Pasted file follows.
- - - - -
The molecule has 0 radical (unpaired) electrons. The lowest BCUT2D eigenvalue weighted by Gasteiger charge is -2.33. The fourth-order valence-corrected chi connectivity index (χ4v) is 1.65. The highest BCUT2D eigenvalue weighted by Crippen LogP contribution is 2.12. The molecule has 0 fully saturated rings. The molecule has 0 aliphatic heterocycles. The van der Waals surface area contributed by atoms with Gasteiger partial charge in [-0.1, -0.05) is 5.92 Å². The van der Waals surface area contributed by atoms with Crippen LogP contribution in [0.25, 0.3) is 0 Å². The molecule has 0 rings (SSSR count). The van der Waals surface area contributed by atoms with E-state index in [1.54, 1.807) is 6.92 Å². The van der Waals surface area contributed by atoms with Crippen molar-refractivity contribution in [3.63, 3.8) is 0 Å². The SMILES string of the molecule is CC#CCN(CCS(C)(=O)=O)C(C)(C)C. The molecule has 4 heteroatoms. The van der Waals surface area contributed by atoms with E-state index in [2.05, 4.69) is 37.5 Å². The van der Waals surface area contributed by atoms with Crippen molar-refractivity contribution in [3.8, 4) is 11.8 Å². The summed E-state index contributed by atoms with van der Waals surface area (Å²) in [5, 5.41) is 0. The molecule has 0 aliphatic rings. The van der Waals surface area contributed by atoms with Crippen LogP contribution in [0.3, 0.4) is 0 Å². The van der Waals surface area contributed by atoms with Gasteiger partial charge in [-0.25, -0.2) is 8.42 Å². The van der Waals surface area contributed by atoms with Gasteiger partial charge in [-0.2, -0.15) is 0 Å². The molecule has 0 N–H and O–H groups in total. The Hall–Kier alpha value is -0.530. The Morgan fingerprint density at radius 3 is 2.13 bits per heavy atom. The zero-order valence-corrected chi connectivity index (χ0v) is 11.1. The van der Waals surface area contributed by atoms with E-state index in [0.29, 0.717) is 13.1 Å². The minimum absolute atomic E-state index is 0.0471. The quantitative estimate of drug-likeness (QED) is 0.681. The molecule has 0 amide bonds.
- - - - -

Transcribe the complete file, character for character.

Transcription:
The molecule has 0 radical (unpaired) electrons. The lowest BCUT2D eigenvalue weighted by Gasteiger charge is -2.33. The fourth-order valence-corrected chi connectivity index (χ4v) is 1.65. The highest BCUT2D eigenvalue weighted by Crippen LogP contribution is 2.12. The molecule has 0 fully saturated rings. The molecule has 0 aliphatic heterocycles. The van der Waals surface area contributed by atoms with Gasteiger partial charge in [-0.1, -0.05) is 5.92 Å². The van der Waals surface area contributed by atoms with Crippen LogP contribution in [0.25, 0.3) is 0 Å². The molecule has 0 rings (SSSR count). The van der Waals surface area contributed by atoms with E-state index in [1.54, 1.807) is 6.92 Å². The van der Waals surface area contributed by atoms with Crippen molar-refractivity contribution in [3.63, 3.8) is 0 Å². The SMILES string of the molecule is CC#CCN(CCS(C)(=O)=O)C(C)(C)C. The molecule has 4 heteroatoms. The van der Waals surface area contributed by atoms with E-state index in [2.05, 4.69) is 37.5 Å². The van der Waals surface area contributed by atoms with Crippen molar-refractivity contribution in [3.8, 4) is 11.8 Å². The summed E-state index contributed by atoms with van der Waals surface area (Å²) in [5, 5.41) is 0. The molecule has 0 aliphatic rings. The van der Waals surface area contributed by atoms with Crippen LogP contribution in [0.3, 0.4) is 0 Å². The van der Waals surface area contributed by atoms with Gasteiger partial charge in [-0.25, -0.2) is 8.42 Å². The van der Waals surface area contributed by atoms with Gasteiger partial charge in [-0.2, -0.15) is 0 Å². The molecule has 0 N–H and O–H groups in total. The Hall–Kier alpha value is -0.530. The Morgan fingerprint density at radius 3 is 2.13 bits per heavy atom. The zero-order valence-corrected chi connectivity index (χ0v) is 11.1. The van der Waals surface area contributed by atoms with E-state index in [0.29, 0.717) is 13.1 Å². The minimum absolute atomic E-state index is 0.0471. The quantitative estimate of drug-likeness (QED) is 0.681. The molecule has 0 amide bonds.